It seems like just yesterday I was right where you are, and now it’s been about 6 months! Despite all the different benefits, I really think my favorite part of the whole cloth diapering process is putting a fresh, clean, soft diaper on my son and knowing that he’s comfy. It just feels healthier, and I never once got a warm fuzzy feeling from a Pamper.

And don’t worry about the fluffy bum…It is harder to fit clothes over it, but I’d guess it’s easier with a girl! Just put her loose clothes or dresses, or get some babylegs! They are super cute!

Good luck..I hope you LOVE your new diapers! And remember, there’s a learning curve. Don’t get discouraged…you can do it!

I started using cloth on my first son when he was 18 months old. I cloth diapered my second from birth. I plan to use cloth on the 3rd. One thing about cloth is that I just like the diapers. They are nicer. They are quality, and since I buy from a work at home mom, I am helping a mom support her family. We also dealt with a terrible Pampers DryMax rash, so right now I’m as committed to cloth as ever. One piece of advice from me is to get a diaper sprayer. In my opinion, they are worth their weight in gold.

[ker-AND-uh] says:

We started with cloth for all the reasons you listed above and stuck with it because A is so darn cute in them! And…he’s the only one on the block with a colored bum! lol. But when he goes to the babysitter, he’s in ‘sposies. That’s because I got annoyed with having to stay up late [due to my schedule] doing laundry. So he only wears cloth at home or out with us. We love it!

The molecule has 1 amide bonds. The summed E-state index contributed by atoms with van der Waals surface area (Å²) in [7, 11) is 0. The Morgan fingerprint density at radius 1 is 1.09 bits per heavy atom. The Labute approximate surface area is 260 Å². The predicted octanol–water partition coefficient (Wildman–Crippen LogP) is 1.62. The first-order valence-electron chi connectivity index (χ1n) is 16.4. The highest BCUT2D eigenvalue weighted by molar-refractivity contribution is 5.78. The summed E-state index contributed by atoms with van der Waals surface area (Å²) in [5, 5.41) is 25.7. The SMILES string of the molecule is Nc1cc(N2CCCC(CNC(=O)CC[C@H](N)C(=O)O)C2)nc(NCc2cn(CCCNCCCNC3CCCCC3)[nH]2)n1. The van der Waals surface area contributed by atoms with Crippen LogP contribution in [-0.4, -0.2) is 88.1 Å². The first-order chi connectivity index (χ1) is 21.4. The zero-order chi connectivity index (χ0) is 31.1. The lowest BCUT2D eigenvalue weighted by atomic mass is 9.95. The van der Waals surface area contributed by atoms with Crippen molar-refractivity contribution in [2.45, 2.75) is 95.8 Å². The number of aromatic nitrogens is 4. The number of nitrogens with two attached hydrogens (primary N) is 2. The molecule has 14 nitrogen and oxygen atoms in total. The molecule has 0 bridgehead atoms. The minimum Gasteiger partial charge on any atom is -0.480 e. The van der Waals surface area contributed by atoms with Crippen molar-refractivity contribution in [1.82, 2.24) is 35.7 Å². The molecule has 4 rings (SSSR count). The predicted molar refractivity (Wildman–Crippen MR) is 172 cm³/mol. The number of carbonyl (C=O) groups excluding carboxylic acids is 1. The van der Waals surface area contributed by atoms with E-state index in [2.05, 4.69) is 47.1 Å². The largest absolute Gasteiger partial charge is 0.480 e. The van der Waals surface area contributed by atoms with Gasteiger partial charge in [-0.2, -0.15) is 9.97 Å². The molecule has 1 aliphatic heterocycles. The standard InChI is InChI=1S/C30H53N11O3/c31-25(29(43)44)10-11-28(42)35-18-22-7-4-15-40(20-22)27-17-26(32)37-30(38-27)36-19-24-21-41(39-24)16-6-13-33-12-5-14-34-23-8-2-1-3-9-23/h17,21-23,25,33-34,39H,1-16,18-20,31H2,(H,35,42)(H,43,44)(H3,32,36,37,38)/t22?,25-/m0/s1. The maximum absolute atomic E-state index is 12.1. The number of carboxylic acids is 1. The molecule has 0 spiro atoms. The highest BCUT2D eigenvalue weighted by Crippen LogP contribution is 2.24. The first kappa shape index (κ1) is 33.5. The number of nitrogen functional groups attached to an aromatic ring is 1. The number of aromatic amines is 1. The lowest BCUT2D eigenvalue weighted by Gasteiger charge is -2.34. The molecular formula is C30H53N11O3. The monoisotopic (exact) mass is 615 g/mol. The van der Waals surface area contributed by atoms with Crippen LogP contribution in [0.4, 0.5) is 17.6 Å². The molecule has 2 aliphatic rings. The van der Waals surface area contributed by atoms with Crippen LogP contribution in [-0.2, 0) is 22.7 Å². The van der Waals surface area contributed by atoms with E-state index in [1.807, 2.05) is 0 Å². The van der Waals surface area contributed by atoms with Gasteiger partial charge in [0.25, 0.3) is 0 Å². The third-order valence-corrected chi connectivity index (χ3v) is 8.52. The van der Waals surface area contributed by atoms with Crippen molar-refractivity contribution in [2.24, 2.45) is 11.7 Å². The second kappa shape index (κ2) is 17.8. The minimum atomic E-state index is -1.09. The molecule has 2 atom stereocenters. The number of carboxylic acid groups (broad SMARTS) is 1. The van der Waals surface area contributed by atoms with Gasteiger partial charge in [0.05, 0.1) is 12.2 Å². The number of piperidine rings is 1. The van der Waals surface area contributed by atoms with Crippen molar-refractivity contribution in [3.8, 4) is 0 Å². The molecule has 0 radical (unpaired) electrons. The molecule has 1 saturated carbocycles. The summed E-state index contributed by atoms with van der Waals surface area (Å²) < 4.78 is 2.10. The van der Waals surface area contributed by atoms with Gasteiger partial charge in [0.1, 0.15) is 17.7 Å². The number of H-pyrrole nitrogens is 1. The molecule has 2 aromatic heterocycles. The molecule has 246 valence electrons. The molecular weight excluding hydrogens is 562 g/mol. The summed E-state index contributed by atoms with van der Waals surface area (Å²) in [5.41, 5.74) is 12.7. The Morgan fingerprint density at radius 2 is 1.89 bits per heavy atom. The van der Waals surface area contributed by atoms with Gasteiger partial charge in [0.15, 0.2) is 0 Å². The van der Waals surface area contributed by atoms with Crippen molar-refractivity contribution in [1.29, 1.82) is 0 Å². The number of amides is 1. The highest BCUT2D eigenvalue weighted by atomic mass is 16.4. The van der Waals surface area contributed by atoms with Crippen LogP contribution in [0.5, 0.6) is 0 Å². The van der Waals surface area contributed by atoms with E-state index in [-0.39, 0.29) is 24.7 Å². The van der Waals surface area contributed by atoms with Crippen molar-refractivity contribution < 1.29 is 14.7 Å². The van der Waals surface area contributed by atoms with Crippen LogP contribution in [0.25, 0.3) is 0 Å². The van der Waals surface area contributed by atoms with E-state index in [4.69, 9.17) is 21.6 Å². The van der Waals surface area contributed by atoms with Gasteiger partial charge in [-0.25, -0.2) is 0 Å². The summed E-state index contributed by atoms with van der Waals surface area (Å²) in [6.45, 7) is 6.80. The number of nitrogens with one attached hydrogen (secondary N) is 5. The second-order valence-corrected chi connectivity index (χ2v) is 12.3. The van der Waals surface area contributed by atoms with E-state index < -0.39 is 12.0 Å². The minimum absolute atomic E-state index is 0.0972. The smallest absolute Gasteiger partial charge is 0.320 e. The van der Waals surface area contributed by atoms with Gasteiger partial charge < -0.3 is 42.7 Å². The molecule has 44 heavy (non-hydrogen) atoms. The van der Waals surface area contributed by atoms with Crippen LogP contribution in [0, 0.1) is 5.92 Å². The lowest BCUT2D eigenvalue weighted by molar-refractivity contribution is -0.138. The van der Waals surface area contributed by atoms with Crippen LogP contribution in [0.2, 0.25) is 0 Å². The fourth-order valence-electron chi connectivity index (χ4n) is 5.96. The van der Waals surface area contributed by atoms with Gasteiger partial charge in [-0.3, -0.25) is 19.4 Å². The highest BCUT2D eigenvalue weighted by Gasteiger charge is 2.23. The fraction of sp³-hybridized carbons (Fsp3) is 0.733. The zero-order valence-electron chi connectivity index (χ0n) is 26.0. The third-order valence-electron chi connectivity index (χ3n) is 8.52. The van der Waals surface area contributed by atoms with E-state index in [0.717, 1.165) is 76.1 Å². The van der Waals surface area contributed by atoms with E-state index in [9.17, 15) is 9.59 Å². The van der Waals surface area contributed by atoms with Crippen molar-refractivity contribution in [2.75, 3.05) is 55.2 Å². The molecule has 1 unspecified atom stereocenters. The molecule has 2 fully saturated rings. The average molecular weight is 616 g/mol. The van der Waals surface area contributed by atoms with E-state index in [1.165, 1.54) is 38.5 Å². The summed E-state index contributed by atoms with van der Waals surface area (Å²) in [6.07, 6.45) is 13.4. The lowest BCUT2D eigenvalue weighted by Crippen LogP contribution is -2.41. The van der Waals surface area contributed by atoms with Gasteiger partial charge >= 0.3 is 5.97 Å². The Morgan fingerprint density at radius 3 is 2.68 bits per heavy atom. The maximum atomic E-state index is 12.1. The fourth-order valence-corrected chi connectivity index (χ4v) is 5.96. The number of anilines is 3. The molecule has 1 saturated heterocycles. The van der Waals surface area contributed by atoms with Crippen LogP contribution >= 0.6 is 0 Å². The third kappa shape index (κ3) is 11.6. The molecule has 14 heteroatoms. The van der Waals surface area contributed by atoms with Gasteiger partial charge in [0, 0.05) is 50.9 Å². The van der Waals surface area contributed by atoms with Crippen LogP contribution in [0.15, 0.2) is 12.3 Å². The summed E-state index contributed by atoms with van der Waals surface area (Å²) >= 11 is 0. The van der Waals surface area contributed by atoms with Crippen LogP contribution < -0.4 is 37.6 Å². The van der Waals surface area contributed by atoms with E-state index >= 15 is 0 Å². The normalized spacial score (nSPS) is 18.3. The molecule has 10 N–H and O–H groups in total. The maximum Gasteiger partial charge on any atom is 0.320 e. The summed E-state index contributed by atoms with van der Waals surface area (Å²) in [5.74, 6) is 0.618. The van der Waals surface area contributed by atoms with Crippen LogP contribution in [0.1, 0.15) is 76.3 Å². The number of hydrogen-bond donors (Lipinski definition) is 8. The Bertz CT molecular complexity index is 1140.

Brooke says:

Cloth is great! I use fuzzibunz. I think its funny that one person commented that when someone says they wont use cloth when they are out and about is such a newbie CD comment. Its true. I said it. Then I realized that there isn’t much difference in putting the diaper in a wetbag to take home and wash then trying to find a garbage can to throw it away in. Oh and did you know its illegal to throw poop in the garbage. YEP. You are technically supposed to throw it in the potty and then throw the disposable away. Seems like the same amount of work and you could just be saving that diaper. lol now I am trying to convince you. You don’t need that! Good luck I hope you love them as much as I do and I hope you convert some of your friends with you. The more main stream CDing becomes the better! Have fun.